A small window in Cika Ljubina street, up until recently displaying silk bowties, each of which was a work of art, has a 40 years long history. Today this section of the shop is rented, but those who know what they're looking for will find old treasures, refreshed by new euphoria and turned into pictures on silk.

Mr. Neven Vrgoc began his journey right here and it took him from a local (later global) symbol of city prestige to an iconic feature of Belgrade. The idea of unique ties and bowties originated from young Neven's wish to oppose everything that was passing, single-use or forgettable. This idea was born in 1971 when the creator began to make and paint ties with his own hand, at home. He packed them all into a suitcase and started his years-long search for partners, investors and a way to get his ties to their shirts and owners. Seven years later he finally arrives to the shop in Cika Ljubina street, where he set the foundations of his vision which grew into a tradition.


Photo: Kravate Neven

Ties for lovers

Neven had a lot of ambitions that didn't end in this small corner. They had a story behind them far bigger than a piece of fabric and a love for everything beautiful that makes the life worth living. That's why there was a series of poetry evenings, parties, fashion shows and bohemian nights revolving around Neven ties in 80's Belgrade

Among them were pompous field trips that landed Neven's ties into the Guinness book of records, more than once. The first project of this kind was a 23m long tie that impressed all passersby when it got unraveled from the top of a building. The second was done with the help of some assistants, including a surgeon with all their fine instruments. With joint forces and a lot of patience, the crew led by Mr. Vrgoc made the tiniest tie in the world - only 19mm long. The innovation that supported (or invented) the claim that art should be 'worn', took Neven's ties across the ocean. For several years, the Belgrade shop in Cika Ljubina street had a sister location in Beverly Hills, which was when some of the most prominent famous men of that age wore their products.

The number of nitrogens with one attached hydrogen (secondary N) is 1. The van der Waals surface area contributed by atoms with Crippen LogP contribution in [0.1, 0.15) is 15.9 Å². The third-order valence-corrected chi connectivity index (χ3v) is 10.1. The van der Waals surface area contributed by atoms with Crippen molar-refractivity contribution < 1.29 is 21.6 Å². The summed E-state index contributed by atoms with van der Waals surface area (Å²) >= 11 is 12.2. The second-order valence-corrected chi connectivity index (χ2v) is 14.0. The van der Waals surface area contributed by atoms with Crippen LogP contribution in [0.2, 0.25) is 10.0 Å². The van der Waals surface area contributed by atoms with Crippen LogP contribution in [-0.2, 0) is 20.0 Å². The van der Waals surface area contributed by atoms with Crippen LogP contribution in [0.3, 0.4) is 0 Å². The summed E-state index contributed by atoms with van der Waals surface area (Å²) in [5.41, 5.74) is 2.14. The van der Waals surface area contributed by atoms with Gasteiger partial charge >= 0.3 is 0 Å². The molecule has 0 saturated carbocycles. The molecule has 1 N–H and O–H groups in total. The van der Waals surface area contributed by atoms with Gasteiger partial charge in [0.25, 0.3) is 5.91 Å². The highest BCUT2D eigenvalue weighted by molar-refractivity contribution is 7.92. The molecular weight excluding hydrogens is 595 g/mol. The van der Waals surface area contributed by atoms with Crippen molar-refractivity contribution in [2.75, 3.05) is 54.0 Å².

However, an especially interesting attitude that Mr. Neven had in his work was that he was predominantly creating for...women.

"Women are the true target audience for ties - men usually don't know what they're buying. They're the ones with the ideas, the ones who buy them for their husbands, boyfriends, lovers and use them to tie their partners to them. Because a tie is a totemic medal - it shows someone's interior being and stands on the most sensitive place of our body, protecting our very soul."

Bold vision ahead of its time

Directly addressing the female population is present to this day in certain labels and accessories for women, among which we'd like to highlight the cotton white handkerchiefs 'for wiping tears of joy' that originated as Mr. Neven explained because the ladies should only cry from joy and nothing else.

We can very easily slip into an erotic context, which is something that the extravagant creator toyed with, pointing out that you can judge someone's romantic tendencies and sensibilities by the way they tie and untie their tie - or someone else's. Neven didn't even linger there, but in time he expanded his production to small - but not too small - ties intended for the more intimate parts of the male body. Bear in mind that this project happened in the 80's, when you'd never expect it to succeed with the morality mindset of the time.


Photo: Kravate Neven - Guinness book of records certificate for fastest tie knot

Fortunately, there were others, less radical ideas which allowed Neven's innovative spirit to fly free and yet found their way to the customers. Here we are talking about fascinating miniature images on ties, painted via brush and inspired by great artists. The backside of the tie would be inlaid with pearls, personalized messages, initials and original labels that would be equally unique as the ties themselves. One of such messages said: "If you don't get asked where you got your tie at least three times, feel free to return it!"

That word of this unusual artist and his work spread around Yugoslavia is proven even further by the fact that Neven lives on, despite his eternal struggle against industrial giants. If you ever found yourself at 15 Cika Ljubina street, you probably noticed thank-you notes that came from such a broad spectrum of fans that it includes such great names as Arnold Schwarzenegger, Yves Saint Laurent, George Bush and many others. This worldwide regard and mutual respect had to be given form in the shape of Belgrade's first fashion carnival and numerous fashion shows in Belgrade and Paris.

The rich and exciting life of this Belgrade sadly came to its end in April 2014. Only one-year earlier Mr. Vrcog promoted his book of poetry "Pesme muzi" which rounded up his career that can't be defined in a single word. What's important is that the idea lives on in the hands of his sons, waiting for you at the same address.